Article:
Saturday, March 27, 2010

Top Gun Saves Brenda Drumm

I have a habit of driving around on fumes – I don’t know why because it doesn’t cost any more money to keep petrol in the car than to drive on fumes.

On my old car I had an alarm that used to go off when I had 100 km worth of petrol left. I always ignored it and would often drive in a panic to the petrol station when I suddenly noticed that the gauge was at 000!

My husband goes mad – he can’t understand why I just don’t keep the car full or at least fill it when the alarm sounds.

I got a new car this year and of course I am getting used to it so I am still not sure when the alarm goes off and tells me I am low on petrol, what it actually means! It sounds when there is 80km worth of petrol left in the car and of course I say to myself 'now does that mean I have 80km worth of fuel left or does it mean I have 80km worth of fuel left and then some fumes?'

The alarm sounded on my way into work last Monday and I ignored it, intending to get fuel on the way home from work – of course I never did!

On Tuesday morning I was driving to Tallaght Hospital for treatment and just as I was at the turn for Baldonnell, my car started to feel strange. I was in the slow lane so I sort of egged the car on as far as I could and then I pulled in to the side of the road. I knew immediately what was wrong. The dial was at empty, there was a big fat 0km staring at me from the petrol gauge. In fact if my car had the ability to show minus in terms of petrol – it would probably be reading minus 10km.

I was stranded and it was totally my own fault. I couldn’t ring my husband – well daren’t really! Well he couldn’t help anyway, being all the way up in Dublin, and he would have said ‘I told you so!’ and he would have been exactly perfectly right!

I do have breakdown cover and I know that one of the most common things that they attend to on the roadside is a person running out of petrol. Not much consolation to me though as I sat at the side of the road with no idea where the nearest petrol station was and with cars whizzing by so fast that the car shook each time.

But then a car drew up alongside me on the hard shoulder and the driver rolled down his window. ‘Are you alright?’ he asked. Mortified I sort of laughed and said ‘eh…. well I have run out of petrol’. He said: 'Where are you going?' and I said ‘Tallaght Hospital', adding for good measure 'for treatment’. I totally played the helpless card.

He unlocked his car and said hop in. I rummaged around in my car, making sure I had my bag. Before I sat into his car I also made sure I had my phone – well he could be an axe murderer and I had always been warned not to take lifts from strangers.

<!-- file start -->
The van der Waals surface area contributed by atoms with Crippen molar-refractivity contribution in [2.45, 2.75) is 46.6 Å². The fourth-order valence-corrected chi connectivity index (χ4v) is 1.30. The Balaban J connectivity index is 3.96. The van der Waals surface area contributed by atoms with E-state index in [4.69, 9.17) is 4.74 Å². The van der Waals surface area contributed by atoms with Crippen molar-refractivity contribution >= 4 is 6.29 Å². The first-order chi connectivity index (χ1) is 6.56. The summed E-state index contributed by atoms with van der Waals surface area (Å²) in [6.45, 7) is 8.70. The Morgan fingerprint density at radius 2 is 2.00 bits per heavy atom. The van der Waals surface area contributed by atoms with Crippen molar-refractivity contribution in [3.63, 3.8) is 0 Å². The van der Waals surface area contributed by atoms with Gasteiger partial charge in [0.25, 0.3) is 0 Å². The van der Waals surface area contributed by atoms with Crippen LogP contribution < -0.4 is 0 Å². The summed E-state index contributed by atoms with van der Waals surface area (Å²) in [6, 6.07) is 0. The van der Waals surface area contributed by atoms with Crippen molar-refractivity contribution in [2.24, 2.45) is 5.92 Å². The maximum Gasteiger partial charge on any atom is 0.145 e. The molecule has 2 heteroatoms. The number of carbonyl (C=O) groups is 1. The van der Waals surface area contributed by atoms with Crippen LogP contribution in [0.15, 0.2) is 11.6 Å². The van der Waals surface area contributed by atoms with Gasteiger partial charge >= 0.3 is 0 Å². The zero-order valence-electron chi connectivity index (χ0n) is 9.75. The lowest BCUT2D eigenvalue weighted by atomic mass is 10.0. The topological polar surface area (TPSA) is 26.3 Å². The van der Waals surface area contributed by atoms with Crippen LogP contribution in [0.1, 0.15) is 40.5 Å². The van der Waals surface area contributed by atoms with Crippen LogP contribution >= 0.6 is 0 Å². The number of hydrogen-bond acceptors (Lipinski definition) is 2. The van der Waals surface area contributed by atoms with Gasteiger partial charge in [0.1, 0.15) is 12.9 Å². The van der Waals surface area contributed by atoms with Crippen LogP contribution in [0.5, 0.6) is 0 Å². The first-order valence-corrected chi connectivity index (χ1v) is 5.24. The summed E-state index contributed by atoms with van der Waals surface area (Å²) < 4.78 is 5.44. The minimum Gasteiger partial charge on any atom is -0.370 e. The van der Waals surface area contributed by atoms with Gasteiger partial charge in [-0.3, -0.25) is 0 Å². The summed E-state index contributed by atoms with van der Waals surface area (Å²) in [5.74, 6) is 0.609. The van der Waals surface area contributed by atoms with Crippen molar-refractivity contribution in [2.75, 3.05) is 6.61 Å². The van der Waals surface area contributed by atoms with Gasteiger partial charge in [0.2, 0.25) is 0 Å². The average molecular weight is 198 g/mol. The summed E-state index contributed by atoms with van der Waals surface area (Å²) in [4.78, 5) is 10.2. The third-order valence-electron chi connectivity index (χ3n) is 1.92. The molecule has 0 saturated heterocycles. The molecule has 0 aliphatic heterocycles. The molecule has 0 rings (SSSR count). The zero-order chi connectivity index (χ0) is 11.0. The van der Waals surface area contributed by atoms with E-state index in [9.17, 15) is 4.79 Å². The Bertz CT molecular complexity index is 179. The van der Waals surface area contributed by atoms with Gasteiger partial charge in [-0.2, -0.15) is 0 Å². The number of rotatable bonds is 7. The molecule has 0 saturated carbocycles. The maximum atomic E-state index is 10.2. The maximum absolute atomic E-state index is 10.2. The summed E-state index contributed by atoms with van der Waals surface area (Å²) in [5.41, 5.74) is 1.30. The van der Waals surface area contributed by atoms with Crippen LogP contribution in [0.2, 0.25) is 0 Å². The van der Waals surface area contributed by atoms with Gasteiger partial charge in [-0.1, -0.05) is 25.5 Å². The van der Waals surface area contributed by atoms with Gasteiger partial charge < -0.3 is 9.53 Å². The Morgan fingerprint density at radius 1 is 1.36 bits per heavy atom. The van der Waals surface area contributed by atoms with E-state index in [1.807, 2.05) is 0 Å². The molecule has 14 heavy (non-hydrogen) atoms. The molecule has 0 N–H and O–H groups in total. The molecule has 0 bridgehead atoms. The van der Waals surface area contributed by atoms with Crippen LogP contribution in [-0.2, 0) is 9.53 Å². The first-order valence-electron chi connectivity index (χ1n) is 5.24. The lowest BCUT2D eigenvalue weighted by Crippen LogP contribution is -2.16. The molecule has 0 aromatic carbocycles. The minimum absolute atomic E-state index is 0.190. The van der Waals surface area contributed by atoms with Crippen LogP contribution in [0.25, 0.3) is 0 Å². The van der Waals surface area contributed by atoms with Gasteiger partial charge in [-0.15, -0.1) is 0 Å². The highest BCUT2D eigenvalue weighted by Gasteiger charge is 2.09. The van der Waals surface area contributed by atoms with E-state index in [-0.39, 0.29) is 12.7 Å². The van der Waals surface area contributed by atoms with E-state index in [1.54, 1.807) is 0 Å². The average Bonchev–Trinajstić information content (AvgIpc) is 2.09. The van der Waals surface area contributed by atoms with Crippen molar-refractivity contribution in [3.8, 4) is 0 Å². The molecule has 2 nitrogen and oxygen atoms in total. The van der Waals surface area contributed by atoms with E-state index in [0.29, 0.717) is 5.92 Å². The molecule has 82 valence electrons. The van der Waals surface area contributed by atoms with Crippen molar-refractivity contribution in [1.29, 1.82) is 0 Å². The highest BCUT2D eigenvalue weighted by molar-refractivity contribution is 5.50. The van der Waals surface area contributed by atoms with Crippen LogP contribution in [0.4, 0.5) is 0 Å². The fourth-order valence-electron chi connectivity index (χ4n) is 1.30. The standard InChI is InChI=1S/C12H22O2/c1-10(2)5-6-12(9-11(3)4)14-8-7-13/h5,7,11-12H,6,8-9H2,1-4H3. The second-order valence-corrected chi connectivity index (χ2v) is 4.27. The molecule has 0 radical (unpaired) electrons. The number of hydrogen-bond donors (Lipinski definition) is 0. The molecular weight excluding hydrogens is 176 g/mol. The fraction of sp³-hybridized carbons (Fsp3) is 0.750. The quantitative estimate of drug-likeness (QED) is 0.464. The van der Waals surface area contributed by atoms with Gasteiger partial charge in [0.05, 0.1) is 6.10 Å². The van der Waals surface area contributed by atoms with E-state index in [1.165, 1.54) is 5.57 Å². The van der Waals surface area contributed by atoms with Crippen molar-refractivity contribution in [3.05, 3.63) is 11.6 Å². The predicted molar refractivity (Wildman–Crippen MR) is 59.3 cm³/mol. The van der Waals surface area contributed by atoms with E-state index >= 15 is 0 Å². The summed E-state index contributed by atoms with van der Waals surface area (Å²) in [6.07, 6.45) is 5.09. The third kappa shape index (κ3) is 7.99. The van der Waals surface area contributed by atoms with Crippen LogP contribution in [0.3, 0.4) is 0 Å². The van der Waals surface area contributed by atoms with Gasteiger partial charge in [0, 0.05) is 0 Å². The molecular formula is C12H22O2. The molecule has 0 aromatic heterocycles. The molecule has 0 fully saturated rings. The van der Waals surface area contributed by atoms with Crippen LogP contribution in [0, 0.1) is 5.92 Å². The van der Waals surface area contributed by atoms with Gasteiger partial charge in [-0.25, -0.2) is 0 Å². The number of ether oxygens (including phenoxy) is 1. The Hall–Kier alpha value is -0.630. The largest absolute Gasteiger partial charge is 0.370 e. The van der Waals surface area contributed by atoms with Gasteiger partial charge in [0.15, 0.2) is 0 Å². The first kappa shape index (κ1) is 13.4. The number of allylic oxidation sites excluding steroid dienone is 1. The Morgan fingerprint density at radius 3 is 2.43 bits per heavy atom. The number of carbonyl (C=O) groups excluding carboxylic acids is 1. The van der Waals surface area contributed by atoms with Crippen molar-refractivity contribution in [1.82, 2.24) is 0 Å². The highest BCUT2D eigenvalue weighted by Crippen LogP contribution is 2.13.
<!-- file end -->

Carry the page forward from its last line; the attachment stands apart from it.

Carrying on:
Just before we pulled out into the stream of traffic I said: 'Hang on I need to make sure that my car is locked!' He looked at me and said: 'Well it’s not going anywhere is it!!!!!' 'I suppose not I said', burning with embarrassment.

I had a look at him and he was very good looking – he also had a sort of a sensible/safe look about him so I relaxed a bit – I still kept hold of my phone though, just in case.

I apologised to him for making him late for work. He said: ‘It’s fine’. I asked him had he far to go and he said: ‘I am on my way to Baldonnell Airforce Base’. 'Oh I said',wWhat do you do?' He sort of smirked and said ‘I am a pilot’. Well, all I could think was wait until I tell the girls in work. I run out of petrol on the N7 and I am rescued by an airline pilot! It could only happen to me!

As it turned out I could have walked to the petrol station as where I broke down was just around the corner from a huge petrol station. I told him I could make my way back to the car – he was reluctant to leave me to my own devices. 'It’s okay', I said, 'I am well able for this, I am a scout leader you know'. He looked at me and said: 'er isn’t the motto of the scouts to be prepared?'

When I got over the shame of his parting words to me, I did text a couple of the girls to tell them what had happened. It was a lesson well learned though.

So the moral of the story is: ‘Do what your hubby says and keep your car filled with adequate petrol to guarantee to get you from A to B or A to Hospital! But I prefer this one: The moral of the story is - if you run out of petrol, make sure you are on the N7, just at the turn for Baldonnell Air Base, so as your knight in shining armour might turn out to be an airforce pilot.

I still haven't told my hubby what happened!



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